Grape Seed Extract The Skin Soothing Benefits


grape seed extractGrapes are the bountiful fruit that give us wine, juices, jams and jellies. But these little jewels offer more than just flavor: they are potent antioxidants with a host of skin-soothing and health-enhancing properties. In fact, grape seed extract  is a popular skin supplement and health tonic, used to treat swelling, lower blood pressure and cholesterol levels, and fight against disease and the effects of aging. The University of Maryland Medical Center reports that grape seed extract may prevent the growth of some types of cancer cells, including breast, stomach, colon, prostate and lung cancer. Since the evidence only exists in test tubes, researchers are uncertain whether grape seed extract provides these same benefits in humans, however.

Skin Health

For those who enjoy sunbathing, proper sun protection is imperative to reducing the risks of sun damage, which include premature wrinkling and skin cancer. However, even those who do not bask at the beach are at risk, especially during the summer months and in warm-weather states. The active compounds in grape seeds (proanthocyanidins) protect skin from sun damage and help prevent some types of skin cancer by inhibiting oxidative stress.

Since grape seed extract is an abundant source of vitamin E, linoleic acid and flavonoids, it is also a powerful anti-aging tool, and one that every woman should have in her beauty bag. Better than expensive department store creams, grape seed extract helps firm and tighten skin by bonding with collagen, the skin’s main protein and the key to a youthful appearance.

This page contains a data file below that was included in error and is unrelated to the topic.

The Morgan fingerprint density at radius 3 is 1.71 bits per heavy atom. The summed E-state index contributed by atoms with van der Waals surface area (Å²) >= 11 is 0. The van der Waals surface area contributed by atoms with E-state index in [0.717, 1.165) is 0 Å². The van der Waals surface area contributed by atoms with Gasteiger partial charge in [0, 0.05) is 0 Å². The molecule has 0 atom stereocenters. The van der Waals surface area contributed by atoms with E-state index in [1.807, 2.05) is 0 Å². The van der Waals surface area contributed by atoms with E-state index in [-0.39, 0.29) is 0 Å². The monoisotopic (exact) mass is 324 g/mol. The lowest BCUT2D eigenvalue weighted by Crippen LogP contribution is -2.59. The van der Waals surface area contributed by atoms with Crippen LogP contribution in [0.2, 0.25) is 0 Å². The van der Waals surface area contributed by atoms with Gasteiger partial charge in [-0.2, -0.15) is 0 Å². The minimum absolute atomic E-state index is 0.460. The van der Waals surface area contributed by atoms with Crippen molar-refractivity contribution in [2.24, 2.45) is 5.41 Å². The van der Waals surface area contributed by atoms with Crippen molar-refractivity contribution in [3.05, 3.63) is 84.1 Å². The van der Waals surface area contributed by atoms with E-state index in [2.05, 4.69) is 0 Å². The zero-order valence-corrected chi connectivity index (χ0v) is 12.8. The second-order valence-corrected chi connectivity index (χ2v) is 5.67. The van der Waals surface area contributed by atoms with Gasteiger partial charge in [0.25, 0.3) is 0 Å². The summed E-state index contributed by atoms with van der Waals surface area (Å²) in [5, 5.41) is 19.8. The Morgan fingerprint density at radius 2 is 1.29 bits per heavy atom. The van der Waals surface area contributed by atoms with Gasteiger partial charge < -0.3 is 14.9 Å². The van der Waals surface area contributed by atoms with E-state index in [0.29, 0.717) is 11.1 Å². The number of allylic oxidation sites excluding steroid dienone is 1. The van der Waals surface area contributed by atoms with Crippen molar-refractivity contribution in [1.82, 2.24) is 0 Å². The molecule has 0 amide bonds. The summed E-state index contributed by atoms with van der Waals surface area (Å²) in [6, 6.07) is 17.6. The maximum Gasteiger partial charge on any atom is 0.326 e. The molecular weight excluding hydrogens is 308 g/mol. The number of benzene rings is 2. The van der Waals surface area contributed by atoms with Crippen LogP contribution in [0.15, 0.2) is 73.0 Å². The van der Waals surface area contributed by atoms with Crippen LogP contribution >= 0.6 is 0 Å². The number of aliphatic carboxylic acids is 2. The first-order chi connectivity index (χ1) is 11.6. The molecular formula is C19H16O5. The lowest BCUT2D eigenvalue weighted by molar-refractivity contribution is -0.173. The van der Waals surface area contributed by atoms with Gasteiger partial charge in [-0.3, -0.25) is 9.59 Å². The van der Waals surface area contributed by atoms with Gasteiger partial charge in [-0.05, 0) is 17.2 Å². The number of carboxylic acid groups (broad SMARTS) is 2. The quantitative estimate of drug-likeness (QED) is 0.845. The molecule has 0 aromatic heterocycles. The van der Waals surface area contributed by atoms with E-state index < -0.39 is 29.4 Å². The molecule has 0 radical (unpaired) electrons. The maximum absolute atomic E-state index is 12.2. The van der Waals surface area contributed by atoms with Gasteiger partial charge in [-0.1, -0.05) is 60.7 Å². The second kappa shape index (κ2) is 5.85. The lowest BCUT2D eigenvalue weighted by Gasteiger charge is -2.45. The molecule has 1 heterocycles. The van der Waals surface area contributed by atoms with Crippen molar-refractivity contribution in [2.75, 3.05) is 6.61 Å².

Choosing a Grape Seed Product

As an antioxidant-rich product, grape seed extract not only works on skin, it also promotes overall health by enhancing the immune system. For this reason, you’ll find grape seed extract as an ingredient in cosmetics and as a general health supplement, sold in capsule, tablet and liquid forms. The quality of grape seed products vary, depending upon the type of grape (red and purple grapes typically contain the most nutrients) and the way it was processed. A quality product contains standardized extracts of 40 – 80 percent proanthocyanidins or 95 percent OPC value.

References: University of Maryland Medical Center http://www.umm.edu/altmed/articles/grape-seed-000254.htm

Mara Gerke